What is a Black Widow Spider


The name black widow spider (latrodectus mactans) includes several varieties of related arachnids found in warm and temperate regions around the world. Like other spiders, they have two body sections: the cephalothorax which bears the head and legs and abdomen where the spinnerets are located.

Black widow spiders have 4 pairs of legs and 8 simple eyes. They are nocturnal, generally shy and reclusive and cannibalistic. A female will sometimes devour the male after mating occurs, hence the appellation “widow”.


Female black widows have a shiny, black or dark brown, two-part body which measures about 1 1/2 inches across. There is a distinctive red hourglass shape on the underside of the abdomen. Males are smaller, about inch across with longer legs and red and yellow markings. Both sexes have strong jaws, poisonous fangs and a hard exoskeleton.


From the spinnerets the female produces strong strands of silk to make a tangled-looking web usually in dark, sheltered places near the ground. Webs may be one foot in diameter. They are often found in woodpiles, under stones, in hollow stumps or rodent burrows. Indoors, they may be in sheds, garages, outhouses. These spiders prefer cluttered areas where they won’t be disturbed.

The web is used to trap food and the female will not leave her web voluntarily. At night, she will hang belly-up from the centre. The tips of her legs are oily, so she won’t get trapped in the web herself.


Black widows eat flies, moths, crickets, small reptiles and other small animals. Their fangs inject venom and digestive liquids into the prey. This kills it and makes it easy for the spider to eat.


Mating takes place in Spring or Summer. The female lays from 25 to 250 eggs in a white, silken sac suspended from the web. The sac is pear-shaped and turns tan or grey in a few days. It is about 1/3 to inch in diameter. Several egg sacs may be produced during one summer.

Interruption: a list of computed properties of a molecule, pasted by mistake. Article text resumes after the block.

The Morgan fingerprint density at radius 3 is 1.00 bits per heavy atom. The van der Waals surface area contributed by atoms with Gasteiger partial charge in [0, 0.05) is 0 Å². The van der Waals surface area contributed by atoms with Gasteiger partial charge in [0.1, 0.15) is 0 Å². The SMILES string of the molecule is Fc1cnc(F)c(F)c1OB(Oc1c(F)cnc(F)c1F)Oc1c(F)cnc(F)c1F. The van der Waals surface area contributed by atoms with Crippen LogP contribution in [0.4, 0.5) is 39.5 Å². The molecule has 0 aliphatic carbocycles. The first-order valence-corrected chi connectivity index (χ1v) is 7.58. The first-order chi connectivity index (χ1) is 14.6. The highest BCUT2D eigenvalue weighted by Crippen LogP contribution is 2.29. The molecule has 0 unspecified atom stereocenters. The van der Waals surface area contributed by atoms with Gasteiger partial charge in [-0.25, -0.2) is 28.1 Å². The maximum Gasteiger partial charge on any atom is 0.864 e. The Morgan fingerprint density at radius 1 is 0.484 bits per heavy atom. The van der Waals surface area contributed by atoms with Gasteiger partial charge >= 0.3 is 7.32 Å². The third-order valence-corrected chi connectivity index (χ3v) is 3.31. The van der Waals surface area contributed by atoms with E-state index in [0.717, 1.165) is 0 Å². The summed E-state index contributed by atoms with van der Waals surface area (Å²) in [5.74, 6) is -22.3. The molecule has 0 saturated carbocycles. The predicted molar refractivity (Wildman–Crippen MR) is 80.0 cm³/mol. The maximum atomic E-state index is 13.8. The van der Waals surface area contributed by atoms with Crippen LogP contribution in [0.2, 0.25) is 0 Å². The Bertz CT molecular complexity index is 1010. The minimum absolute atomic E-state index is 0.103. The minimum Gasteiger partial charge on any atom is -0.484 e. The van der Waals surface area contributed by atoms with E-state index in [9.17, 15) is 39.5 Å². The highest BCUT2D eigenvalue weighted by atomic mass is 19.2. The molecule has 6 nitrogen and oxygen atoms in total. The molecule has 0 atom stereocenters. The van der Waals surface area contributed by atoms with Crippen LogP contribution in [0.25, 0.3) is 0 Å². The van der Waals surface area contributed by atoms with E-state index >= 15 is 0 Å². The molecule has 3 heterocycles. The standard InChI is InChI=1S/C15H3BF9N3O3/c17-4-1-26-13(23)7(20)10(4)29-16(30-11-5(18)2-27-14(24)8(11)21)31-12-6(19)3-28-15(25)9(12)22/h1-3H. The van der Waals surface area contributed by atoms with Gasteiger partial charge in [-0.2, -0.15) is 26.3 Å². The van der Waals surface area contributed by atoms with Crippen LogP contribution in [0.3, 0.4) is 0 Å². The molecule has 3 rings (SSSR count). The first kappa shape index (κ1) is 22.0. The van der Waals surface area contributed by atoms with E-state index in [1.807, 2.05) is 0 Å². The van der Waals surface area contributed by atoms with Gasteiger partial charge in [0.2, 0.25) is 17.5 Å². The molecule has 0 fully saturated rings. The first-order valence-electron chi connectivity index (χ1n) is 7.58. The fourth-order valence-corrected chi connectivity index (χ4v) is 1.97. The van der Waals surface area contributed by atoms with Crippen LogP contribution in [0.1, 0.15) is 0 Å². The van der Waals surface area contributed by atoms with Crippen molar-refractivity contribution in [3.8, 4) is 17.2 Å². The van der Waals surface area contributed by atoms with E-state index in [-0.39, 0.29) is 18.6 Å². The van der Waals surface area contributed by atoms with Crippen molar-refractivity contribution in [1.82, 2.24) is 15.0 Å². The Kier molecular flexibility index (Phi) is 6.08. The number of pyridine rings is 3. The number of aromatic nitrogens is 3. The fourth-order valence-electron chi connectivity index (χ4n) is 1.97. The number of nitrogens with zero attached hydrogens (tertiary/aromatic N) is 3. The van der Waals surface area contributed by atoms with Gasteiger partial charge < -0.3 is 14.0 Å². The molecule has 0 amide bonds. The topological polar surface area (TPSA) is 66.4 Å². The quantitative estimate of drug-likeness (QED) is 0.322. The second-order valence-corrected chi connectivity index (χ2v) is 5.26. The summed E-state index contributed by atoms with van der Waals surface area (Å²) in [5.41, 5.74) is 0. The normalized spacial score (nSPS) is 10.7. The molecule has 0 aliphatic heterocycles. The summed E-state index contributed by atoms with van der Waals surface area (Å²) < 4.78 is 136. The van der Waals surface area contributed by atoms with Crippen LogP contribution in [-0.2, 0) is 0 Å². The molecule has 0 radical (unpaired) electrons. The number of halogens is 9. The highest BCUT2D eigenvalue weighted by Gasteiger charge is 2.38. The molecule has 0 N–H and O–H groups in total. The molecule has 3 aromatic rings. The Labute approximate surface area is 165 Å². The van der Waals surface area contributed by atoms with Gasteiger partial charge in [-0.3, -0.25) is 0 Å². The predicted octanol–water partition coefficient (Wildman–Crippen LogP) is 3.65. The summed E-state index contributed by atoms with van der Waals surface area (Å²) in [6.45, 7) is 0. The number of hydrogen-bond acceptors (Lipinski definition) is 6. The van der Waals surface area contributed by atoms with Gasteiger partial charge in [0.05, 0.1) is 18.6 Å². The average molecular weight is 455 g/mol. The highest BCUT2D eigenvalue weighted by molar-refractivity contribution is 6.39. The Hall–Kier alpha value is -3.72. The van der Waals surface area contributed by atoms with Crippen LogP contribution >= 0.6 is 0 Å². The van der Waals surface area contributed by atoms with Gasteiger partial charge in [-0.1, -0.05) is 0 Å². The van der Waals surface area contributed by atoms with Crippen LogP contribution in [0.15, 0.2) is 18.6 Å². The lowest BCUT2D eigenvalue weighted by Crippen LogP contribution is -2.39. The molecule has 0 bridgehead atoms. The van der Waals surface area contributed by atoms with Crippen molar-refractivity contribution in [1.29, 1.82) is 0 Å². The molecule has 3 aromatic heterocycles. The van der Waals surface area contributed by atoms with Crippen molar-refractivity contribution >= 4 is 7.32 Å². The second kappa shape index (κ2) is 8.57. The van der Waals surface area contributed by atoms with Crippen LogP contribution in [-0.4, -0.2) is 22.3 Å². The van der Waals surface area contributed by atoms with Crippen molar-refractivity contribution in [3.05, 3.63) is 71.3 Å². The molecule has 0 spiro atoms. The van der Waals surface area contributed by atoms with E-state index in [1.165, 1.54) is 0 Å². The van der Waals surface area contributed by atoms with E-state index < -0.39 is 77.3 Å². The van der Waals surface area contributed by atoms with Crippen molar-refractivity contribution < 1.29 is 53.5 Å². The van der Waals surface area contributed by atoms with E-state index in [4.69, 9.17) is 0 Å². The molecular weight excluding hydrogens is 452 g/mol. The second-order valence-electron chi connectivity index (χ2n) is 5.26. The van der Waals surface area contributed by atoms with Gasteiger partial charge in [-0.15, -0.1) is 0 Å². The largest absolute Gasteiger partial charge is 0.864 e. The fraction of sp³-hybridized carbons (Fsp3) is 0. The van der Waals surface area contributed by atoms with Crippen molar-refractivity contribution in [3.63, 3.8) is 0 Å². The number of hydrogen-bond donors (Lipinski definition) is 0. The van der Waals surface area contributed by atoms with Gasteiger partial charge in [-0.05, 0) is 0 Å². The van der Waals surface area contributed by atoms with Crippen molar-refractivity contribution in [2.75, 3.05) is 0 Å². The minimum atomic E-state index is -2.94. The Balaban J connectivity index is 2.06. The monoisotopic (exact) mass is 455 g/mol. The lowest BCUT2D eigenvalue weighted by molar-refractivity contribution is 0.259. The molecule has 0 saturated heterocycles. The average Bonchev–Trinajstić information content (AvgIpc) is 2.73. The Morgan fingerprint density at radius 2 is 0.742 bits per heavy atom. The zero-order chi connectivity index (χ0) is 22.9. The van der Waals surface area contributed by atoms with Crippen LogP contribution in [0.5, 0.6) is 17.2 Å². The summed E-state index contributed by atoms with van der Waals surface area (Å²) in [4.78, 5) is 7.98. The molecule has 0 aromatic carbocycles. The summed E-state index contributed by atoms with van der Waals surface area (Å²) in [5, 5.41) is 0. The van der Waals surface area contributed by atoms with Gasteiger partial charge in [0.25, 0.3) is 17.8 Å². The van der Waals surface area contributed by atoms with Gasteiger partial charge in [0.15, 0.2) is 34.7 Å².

The incubation period lasts about 4 weeks. The spiderlings hatch and molt once while still inside the sac. When they emerge, they disperse by ballooning, extruding silk threads and being carried away by air currents. They molt several times before reaching maturity in 2 to 4 months. They are often eaten by their siblings or by predators before they mature.

Female black widows live about a year, males about four months.


These spiders consume a large number of insect pests: flies and mosquitoes which carry disease, locusts and grasshoppers which destroy crops and beetles and caterpillars which damage trees. Thus, they help maintain the balance of nature.

Their venom may help in the discovery of environmentally-safe insecticides. It could also aid in the development of drugs to help heart attack patients because it has an immediate effect on blood vessels.


The female adult black widow is the most venomous spider in North America. Its venom is 15 times deadlier than that of the prairie rattle snake, yet it is seldom fatal to humans. Only children, the elderly, and those with health problems are in danger of death from its bite.

The male and the spiderlings pose little danger to anyone and the female will usually only attack in self-defence or when she’s guarding her egg sac and feels it is threatened.

If a human is bitten by a black widow spider, medical aid should be sought, just to be on the safe side. The bite can be very painful.

Needless to say, a black widow spider should not be picked up and examined when discovered in the wild, nor does it make a suitable object of study in a terrarium in the classroom.